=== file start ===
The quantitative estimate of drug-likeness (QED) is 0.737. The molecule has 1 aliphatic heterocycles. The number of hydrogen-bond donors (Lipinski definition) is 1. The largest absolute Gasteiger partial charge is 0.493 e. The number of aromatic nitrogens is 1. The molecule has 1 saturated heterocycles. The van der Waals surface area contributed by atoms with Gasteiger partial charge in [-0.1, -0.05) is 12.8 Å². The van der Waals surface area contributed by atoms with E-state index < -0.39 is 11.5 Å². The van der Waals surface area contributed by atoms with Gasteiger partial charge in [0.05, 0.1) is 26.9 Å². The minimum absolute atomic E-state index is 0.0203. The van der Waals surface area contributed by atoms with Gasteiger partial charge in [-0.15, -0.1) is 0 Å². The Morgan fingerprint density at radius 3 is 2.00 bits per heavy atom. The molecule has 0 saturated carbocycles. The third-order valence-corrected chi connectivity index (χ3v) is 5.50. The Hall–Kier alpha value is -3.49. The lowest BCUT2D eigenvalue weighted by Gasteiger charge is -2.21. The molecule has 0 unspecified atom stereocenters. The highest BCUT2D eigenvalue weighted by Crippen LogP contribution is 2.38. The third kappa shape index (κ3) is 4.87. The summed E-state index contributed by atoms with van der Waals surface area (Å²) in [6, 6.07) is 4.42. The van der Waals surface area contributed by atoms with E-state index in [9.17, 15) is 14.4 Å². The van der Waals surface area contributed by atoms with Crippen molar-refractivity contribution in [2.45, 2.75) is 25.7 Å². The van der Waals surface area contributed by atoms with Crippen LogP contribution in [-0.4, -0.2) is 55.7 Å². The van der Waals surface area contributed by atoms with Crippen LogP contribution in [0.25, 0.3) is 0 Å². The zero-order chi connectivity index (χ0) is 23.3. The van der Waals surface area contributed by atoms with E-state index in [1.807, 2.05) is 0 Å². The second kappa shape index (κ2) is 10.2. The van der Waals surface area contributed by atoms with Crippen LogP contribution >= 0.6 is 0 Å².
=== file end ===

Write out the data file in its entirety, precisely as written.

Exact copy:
The quantitative estimate of drug-likeness (QED) is 0.737. The molecule has 1 aliphatic heterocycles. The number of hydrogen-bond donors (Lipinski definition) is 1. The largest absolute Gasteiger partial charge is 0.493 e. The number of aromatic nitrogens is 1. The molecule has 1 saturated heterocycles. The van der Waals surface area contributed by atoms with Gasteiger partial charge in [-0.1, -0.05) is 12.8 Å². The van der Waals surface area contributed by atoms with E-state index < -0.39 is 11.5 Å². The van der Waals surface area contributed by atoms with Gasteiger partial charge in [0.05, 0.1) is 26.9 Å². The minimum absolute atomic E-state index is 0.0203. The van der Waals surface area contributed by atoms with Gasteiger partial charge in [-0.15, -0.1) is 0 Å². The Morgan fingerprint density at radius 3 is 2.00 bits per heavy atom. The molecule has 0 saturated carbocycles. The third-order valence-corrected chi connectivity index (χ3v) is 5.50. The Hall–Kier alpha value is -3.49. The lowest BCUT2D eigenvalue weighted by Gasteiger charge is -2.21. The molecule has 0 unspecified atom stereocenters. The highest BCUT2D eigenvalue weighted by Crippen LogP contribution is 2.38. The third kappa shape index (κ3) is 4.87. The summed E-state index contributed by atoms with van der Waals surface area (Å²) in [6, 6.07) is 4.42. The van der Waals surface area contributed by atoms with E-state index in [9.17, 15) is 14.4 Å². The van der Waals surface area contributed by atoms with Crippen molar-refractivity contribution in [2.45, 2.75) is 25.7 Å². The van der Waals surface area contributed by atoms with Crippen LogP contribution in [-0.4, -0.2) is 55.7 Å². The van der Waals surface area contributed by atoms with Crippen LogP contribution in [0.25, 0.3) is 0 Å². The zero-order chi connectivity index (χ0) is 23.3. The van der Waals surface area contributed by atoms with E-state index in [1.807, 2.05) is 0 Å². The second kappa shape index (κ2) is 10.2. The van der Waals surface area contributed by atoms with Crippen LogP contribution >= 0.6 is 0 Å².